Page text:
But what about the rest of it? The line loops through the movie, and everytime the cop hears it he is in despair. Later we find out why, and it makes perfect sense. But the funny thing is, it stays with me. Yes indeed, what about the rest of it? What about the rest of what you're working on? What about the rest of a career? What comes next?
It's a question we've all asked of ourselves at one time or another, in one form or another.
Saturday, October 06, 2007
Ninja Gaiden Sigma
I have to tell myself that this is only a video game, that death has no meaning. But the phantom fish who swarm around nibbling at me make it difficult, as well as the fiends intent on slicing me open. I could stand here and fight, or unleash explosive arrows as I jump over their heads. There are too many ways to do this, to kill. Am I a one-man army? At times, yes. But sometimes I feel absolutely inadequate. My enemies have their laser cannons and copters that drop large bombs from the sky. Ther legions include ninjas, armoured guards, super-constructed soldiers with machine guns for arms, large tanks, ghosts, bats, beasts with blazing hair, beetles that pin me to the ground and eat, and various forms of the devil. As for me, well, I have a selection of swords, and something that looks like a large oar. Regardless, a tutorial explains that square, square, triangle, triangle, triangle unleashes the Kick of Thunder or something like it, but the battle is thick with things of murderous intent and there's really no distinction between any button. Press them all, press anything, and see what happens. If it becomes tougher, and the enemies are more numerous, press the buttons harder. Something has to happen. But it's hard to see because bodies are flying every which way and nothing makes sense. There are explosions, monsters flying at me and then sent the other way, fireballs that knock me down but I'm up instantly. One electric sweep could do them in, and a final series of furious cut-thrust-and-kick moves kills the rest. They evaporate, leaving little traces of energy to be absorbed.
Tuesday, September 11, 2007
A notion of Dubai
I was twelve when we found bigger and better accommodation. The kitchen was nearly as large as our previous living room. I knew then that this clearly meant progress. But it also meant that a generation’s worth of friends had been left behind. We were twenty minutes away, but with that move, Dubai had grown in size. We all felt it, and reached out even more to the large family that had left India together. There would be drinking and Sindhi dancing, which is very different from the accepted idea of dance, with men huddled on one side and women on the other, and their kids up to no good elsewhere in the apartment. This was where the latest government ruling was discussed, analyzed and applied in theory. It always affected somebody.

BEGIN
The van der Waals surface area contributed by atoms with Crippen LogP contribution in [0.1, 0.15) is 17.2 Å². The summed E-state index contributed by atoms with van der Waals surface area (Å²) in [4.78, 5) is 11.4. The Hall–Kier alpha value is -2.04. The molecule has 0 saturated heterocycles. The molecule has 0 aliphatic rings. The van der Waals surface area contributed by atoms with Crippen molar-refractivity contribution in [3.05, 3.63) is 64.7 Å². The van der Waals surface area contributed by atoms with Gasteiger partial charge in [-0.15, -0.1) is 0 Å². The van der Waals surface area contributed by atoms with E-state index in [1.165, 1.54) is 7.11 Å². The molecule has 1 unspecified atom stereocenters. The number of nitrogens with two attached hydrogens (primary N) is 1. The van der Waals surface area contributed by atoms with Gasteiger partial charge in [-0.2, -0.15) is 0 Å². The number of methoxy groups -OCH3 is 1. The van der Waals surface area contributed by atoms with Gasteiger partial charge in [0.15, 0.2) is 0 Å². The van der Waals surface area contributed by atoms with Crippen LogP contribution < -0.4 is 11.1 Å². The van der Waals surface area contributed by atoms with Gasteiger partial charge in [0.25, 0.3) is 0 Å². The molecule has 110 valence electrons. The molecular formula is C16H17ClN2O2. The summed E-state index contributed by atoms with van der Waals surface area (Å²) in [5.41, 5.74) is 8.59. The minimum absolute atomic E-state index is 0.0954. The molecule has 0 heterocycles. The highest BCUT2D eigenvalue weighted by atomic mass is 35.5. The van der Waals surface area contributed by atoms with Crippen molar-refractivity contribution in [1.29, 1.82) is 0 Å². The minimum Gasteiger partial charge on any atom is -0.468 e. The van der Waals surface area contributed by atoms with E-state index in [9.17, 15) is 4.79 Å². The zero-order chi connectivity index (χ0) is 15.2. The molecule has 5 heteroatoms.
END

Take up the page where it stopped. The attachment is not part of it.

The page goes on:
But there was something else – every now and then, a cousin would down a few drinks and claim to have seen the blueprint for Dubai’s growth. It involved breathtaking road layouts and supreme architecture. It was a great conversation stopper. For a moment the family would pause to consider how plausible this was. Only fifteen years ago there had been nothing here but sand and a creek. Even then, implausible. The idiot had drunk too much. The family was a mob with drinks and snacks with each other’s company at home. I wonder how they saw themselves in this world. Indians were, after all, second-grade citizens, and one little ruling by the royal family would have meant we’d be back in Indore. So the future, for many people, was of course filled with unknowns, but it held no promise, only the dread of tomorrow. They otherwise earned and lived well, better than they would have elsewhere, but many of them lived from day to day.